Interesting discussion - I've been trying to digest two recent articles in JavaWorld magazine by AllenHolub. In the first [http://www.javaworld.com/javaworld/jw-07-1999/jw-07-toolbox.html] he completely lambasts MVC, then in the second [http://www.javaworld.com/javaworld/jw-09-1999/jw-09-toolbox.html], he promotes PresentationAbstractionControl (PAC). I've never written a line of Smalltalk code, but I do have a couple of co-workers who have and they got quite up-in-arms about these articles. This PAC pattern is what I have been thinking is MVC all along, so I was wondering WhatsaControllerAnyway too.

In MVC, the Controller is a strategy that the view uses to handle user input. In the original MVC, it polls for user actions, but it can also be event-driven. The purpose is to handle fairly low-level events. In PAC, the Control is a mediator. Mediator is a fine pattern, but it has a different purpose and solves a different problem. It is used to implement use cases, i.e., the high-level control, while Controllers handle the low-level control. Both are useful, as shown by the fact that VisualWorks has introduced ApplicationModel as a mediator. In VisualWorks, View and Controller make up the P in PAC and ApplicationModel makes up the C. The A is just the regular model, which VisualWorks developers sometimes call the domain model. -- RalphJohnson

who was originally responsible for the redefinition?

It's probably impossible to identify a single person who was originally responsible, but I just came across an early culprit who has heretofore escaped mention on this page: Jim Rumbaugh. In a September 1994 JournalOfObjectOrientedProgramming article he urges readers to "use the model-view-controller framework" and then, in the very next paragraph, he proceeds to write: "the state diagram of a controller defines the allowable sequences of interactions inherent in a use case ... Start by assuming one controller per use case...". So, clearly, by 1994 prominent methodologists were mis-using the paradigm's name by substituting the Jacobsonian connotation (i.e., use-case sequencer) for the Smalltalk connotation (input device interface). -- RandyStafford (2002/04/04)

'It sounds like you are saying that VisualWorks has four levels: interface widgets, a dialog coordinator, a use case implementor, and a persistent model. Is that right? These are the four levels that I use in my code but I've never seen any tool support for them. I'm confused though, you said that the use case implementing part is a GoF Mediator, but I use Mediator to do the dialog coordination and other patterns to implement the parts of the use cases that the computer is responsible for. Maybe we aren't talking about the same thing after all. -- PhilGoodwin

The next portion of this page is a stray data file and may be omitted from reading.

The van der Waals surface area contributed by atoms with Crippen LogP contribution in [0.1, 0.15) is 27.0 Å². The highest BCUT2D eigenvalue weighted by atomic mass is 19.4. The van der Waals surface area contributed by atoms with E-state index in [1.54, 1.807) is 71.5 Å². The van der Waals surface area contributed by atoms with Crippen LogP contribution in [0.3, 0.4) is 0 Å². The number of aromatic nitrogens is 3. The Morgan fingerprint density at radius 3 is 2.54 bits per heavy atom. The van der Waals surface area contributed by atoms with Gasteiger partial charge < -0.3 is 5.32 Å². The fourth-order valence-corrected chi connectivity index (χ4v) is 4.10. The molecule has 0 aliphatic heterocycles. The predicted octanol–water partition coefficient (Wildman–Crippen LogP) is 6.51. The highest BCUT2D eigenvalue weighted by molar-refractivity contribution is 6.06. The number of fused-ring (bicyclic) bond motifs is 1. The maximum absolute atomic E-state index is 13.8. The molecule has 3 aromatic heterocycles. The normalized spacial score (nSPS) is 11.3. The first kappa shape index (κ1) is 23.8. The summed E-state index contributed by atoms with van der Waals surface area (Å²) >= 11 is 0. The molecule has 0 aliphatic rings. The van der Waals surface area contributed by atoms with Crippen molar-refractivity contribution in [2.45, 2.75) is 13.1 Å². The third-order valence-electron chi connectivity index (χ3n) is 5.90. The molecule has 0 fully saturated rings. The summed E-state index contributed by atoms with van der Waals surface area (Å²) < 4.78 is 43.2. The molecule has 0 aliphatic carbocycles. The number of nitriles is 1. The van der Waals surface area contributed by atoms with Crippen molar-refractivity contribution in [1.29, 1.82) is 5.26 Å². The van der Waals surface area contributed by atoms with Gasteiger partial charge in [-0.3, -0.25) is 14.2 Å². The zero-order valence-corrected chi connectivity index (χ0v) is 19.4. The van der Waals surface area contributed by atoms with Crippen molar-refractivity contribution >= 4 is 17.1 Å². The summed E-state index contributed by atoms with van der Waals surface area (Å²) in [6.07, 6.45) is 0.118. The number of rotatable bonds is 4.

Not really. VisualWorks has three levels.

Views and Controllers (these together make up the UI widgets, or the P in PAC) Application Models (The C in PAC; what you call a dialog coordinator) Domain models (usually NOT separated into use case implementor & persistent model)

Mediator is the primary pattern used in the ApplicationModel (Dialog Coordinator). I don't think that Ralph was stating that the ApplicationModel implements use cases; I think he was saying that Mediators in general are often used for this. In fact, use case implementation is spread throughout the code, as some parts will be implemented in the ApplicationModel and some parts in the domain model. The distinction between the two parts of the model (ApplicationModel and Domain Model) are covered in detail in the chapter on Mediator that I wrote in the DesignPatternsSmalltalkCompanion.

This discussion is very interesting and quite useful, but it still doesn't address my primary question, which was who was primarily responsible for changing the meaning of the word controller.

-- KyleBrown

Also see EvolutionOfPresentationArchitectures?
This *is* interesting - I'm glad I'm not alone in struggling over all the different meanings of ModelViewController being used around the industry.

My learning experience over "who switched the name" is similar to the experiences of several people here: the responsibility in my mind is split between IvarJacobsen?'s book and NeXT's AppKit?.

I think NextStep is probably more responsible than IvarJacobsen?, if only because NeXT has been publicly around for longer than Jacobsen's book. (1989 vs 1994?) I first learned about MVC-like patterns through Jacobsen's book & NeXTStep - but got utterly confused when I read AdeleGoldberg's Smalltalk-80 book. :)

-- StuCharlton

The plot thickens... JoelleCoutaz? kindly replied to an email I sent her a while back asking about the origins of the PAC architecture. She informed me that when she formulated PAC that she was unaware of MVC, and that she chose the word "control" independently. She later discovered MVC and was delighted to see the similarities, but also noted that her (independently coined) term "control" was similar to the term "controller" used with a very different meaning.

So if I could just track down who at NextSTEP originally reinterpreted the "C" in MVC to mean the "C" in PAC then I could put this thing to bed...